Tight Ends, Running Backs Add More To Potent WVU Offense

Tight Ends, Running Backs Add More To Potent WVU Offense


MORGANTOWN, W.Va. — A week ago, as the Texas game was approaching, this tiny corner of the universe took note of what may be the most dynamic change in West Virginia football since Dana Holgorsen came on the scene.

And that was the way Holgorsen had changed his own approach to football and learned you can loosen up a defense by playing a tight end.

Or two.

West Virginia tight end Trevon Wesco (88) sends Texas Tech’s John Bonney flying

The Texas game advance that appeared in these pages was focused on Trevon Wesco, the 270-pound man of steel with the footwork of a ballerina and how he has affected the team and would stamp his brand of physicality on the Texas game.

“This is not a week for the weak of heart or the weak of mind or, maybe most important, the physically weak,” we wrote.

“This is a game for the strong.

“This is a game for Trevon Wesco.”

And it was, for he was named WVU’s offensive champion of the week.

But, in the process, the role of the tight end in the offense expanded far beyond where it even was, for Wesco was joined on the demolition crew that beat Texas by his brother tight end, Jovani Haskins, a mere 240 pounds of blocker/receiver.

The result was that in the game, Haskins caught four passes and Wesco caught three, which meant that two of them had grabbed off a full quarter of Will Grier’s 28 completions, gaining 60 yards.

Put another way, they caught one more pass than David Sills.

“It makes us more multiple, and it makes us harder to defend,” Holgorsen said of the role his two tight ends are now playing on the offense with the ability to block and catch passes.

“I don’t care which of our five skill guys that are on the field at any one time, any of them can get the ball,” he continued. “Whether it’s a tight end, Jovani does a little bit more flex-out stuff, he’s still technically a tight end. He’s able to be in the box and line up as a true tight end if we need him to.”

The thing is the defense has to find a way to cover all of the receivers.

“It makes us harder to defend when all those guys can touch the ball. They have to cover all of them, and Jovani is just now starting to come into his own,” Holgorsen said. “He’s still young, obviously he redshirted as hadn’t played college football yet. He’s a big target that has really good hand-eye coordination and is improving with his blocking abilities. So, the better they get, the more we’ll use them.”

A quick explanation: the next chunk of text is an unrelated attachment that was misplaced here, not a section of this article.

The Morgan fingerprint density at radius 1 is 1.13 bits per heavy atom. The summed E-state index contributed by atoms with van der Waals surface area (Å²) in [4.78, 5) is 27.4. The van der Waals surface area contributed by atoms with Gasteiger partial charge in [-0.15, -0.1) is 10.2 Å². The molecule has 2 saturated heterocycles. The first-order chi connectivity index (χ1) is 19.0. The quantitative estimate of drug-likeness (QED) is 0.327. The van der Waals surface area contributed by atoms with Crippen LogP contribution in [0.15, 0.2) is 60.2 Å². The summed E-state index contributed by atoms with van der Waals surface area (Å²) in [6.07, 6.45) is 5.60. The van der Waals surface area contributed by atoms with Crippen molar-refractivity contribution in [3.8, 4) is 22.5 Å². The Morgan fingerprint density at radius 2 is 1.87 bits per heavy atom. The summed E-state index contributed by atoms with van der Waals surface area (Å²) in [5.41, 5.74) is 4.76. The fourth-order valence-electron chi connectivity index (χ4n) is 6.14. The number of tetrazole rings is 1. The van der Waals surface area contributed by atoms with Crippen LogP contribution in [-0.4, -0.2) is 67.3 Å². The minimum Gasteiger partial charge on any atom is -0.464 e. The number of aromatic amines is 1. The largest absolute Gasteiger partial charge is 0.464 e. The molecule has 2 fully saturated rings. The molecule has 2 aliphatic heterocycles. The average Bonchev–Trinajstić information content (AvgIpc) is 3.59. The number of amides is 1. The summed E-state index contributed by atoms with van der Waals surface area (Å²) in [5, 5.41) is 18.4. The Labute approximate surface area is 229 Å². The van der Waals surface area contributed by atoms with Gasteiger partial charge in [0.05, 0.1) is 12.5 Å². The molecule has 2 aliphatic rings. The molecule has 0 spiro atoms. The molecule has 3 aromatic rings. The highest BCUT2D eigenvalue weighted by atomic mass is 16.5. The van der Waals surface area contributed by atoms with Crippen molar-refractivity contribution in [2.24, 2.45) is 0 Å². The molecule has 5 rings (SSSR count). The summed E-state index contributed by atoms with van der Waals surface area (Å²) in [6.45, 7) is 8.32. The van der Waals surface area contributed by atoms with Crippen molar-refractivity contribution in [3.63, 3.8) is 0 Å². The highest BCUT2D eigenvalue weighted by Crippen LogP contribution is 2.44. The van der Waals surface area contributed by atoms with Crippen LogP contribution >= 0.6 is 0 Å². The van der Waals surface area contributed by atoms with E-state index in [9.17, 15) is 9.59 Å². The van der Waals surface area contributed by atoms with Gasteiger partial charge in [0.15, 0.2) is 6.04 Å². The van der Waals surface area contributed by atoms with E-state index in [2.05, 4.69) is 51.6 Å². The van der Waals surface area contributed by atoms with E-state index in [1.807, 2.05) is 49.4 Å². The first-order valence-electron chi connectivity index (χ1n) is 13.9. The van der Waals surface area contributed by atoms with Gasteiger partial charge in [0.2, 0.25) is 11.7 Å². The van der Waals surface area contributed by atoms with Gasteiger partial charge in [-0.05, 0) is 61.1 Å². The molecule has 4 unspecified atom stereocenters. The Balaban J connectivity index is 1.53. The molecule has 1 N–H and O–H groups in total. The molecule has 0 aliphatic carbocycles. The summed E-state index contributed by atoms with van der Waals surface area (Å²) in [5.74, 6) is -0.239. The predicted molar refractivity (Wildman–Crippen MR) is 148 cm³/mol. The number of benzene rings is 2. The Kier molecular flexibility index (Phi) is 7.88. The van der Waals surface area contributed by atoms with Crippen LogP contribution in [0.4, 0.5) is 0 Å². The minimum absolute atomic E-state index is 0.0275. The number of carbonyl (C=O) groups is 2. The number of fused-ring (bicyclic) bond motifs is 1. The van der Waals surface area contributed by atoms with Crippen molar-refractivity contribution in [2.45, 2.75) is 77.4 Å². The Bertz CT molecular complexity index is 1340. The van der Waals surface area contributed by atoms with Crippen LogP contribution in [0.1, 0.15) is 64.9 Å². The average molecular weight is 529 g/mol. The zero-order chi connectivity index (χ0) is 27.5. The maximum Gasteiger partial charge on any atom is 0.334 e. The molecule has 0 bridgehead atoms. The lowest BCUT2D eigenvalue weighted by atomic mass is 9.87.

Grier understands that Haskins or Wesco are easy to find because of their size, often in a mismatch with a smaller player … unless the nose guard happens to be covering them.

More important, Grier has developed confidence in the catching ability of either.

Haskins is coming across more as a receiver at this point because he hasn’t fully filled out or learned all the blocking techniques, but that will come.

West Virginia running back Kennedy McKoy (6) sends a Texas helmet flying on a punishing run

“He’s a big target,” is the way offensive coordinator Spavital puts it when he speaks of Haskins. He causes a lot of matchup problems, and his catch radius is very comforting for Will to throw to. You put him on these underneath routes, intermediate routes where he doesn’t have to be as accurate with the ball.

“Jovani, and even Wesco, when they catch the ball, those guys just naturally fall forward for a few more yards. I thought we were really efficient on hitting these quick, hook routes on the perimeter, where he was catching, getting up field and getting about 10 yards every time we did that.”

The last thing any defensive coordinator wants to deal with is WVU’s already potent offense expanding at this time of year, yet that is just what’s happening.

Not only with the tight ends, but the running backs.

You never seem to know where it’s coming from … Kennedy McKoy off the edge, Martell Pettaway or Leddie Brown up the middle, Alec Sinkfield or Tevin Bush on a play designed to break a long gainer such the 79-yard breakaway Bush had.

In the Texas game it was McKoy and Pettaway who took over.

“This was the first game we actually had two guys that got into a rhythm, and you didn’t really want to ruin that,” Spavital said of why the majority of the carries fell to those two. “You ended up getting those guys into a rhythm, and I thought they were rushing the ball effectively.

“ It was a one-two punch right there. You wanted to get Sink into the game at times, but we pulled off of that based off the flow of the game. I thought that (junior running back Pettaway and Kennedy did a really good job.”

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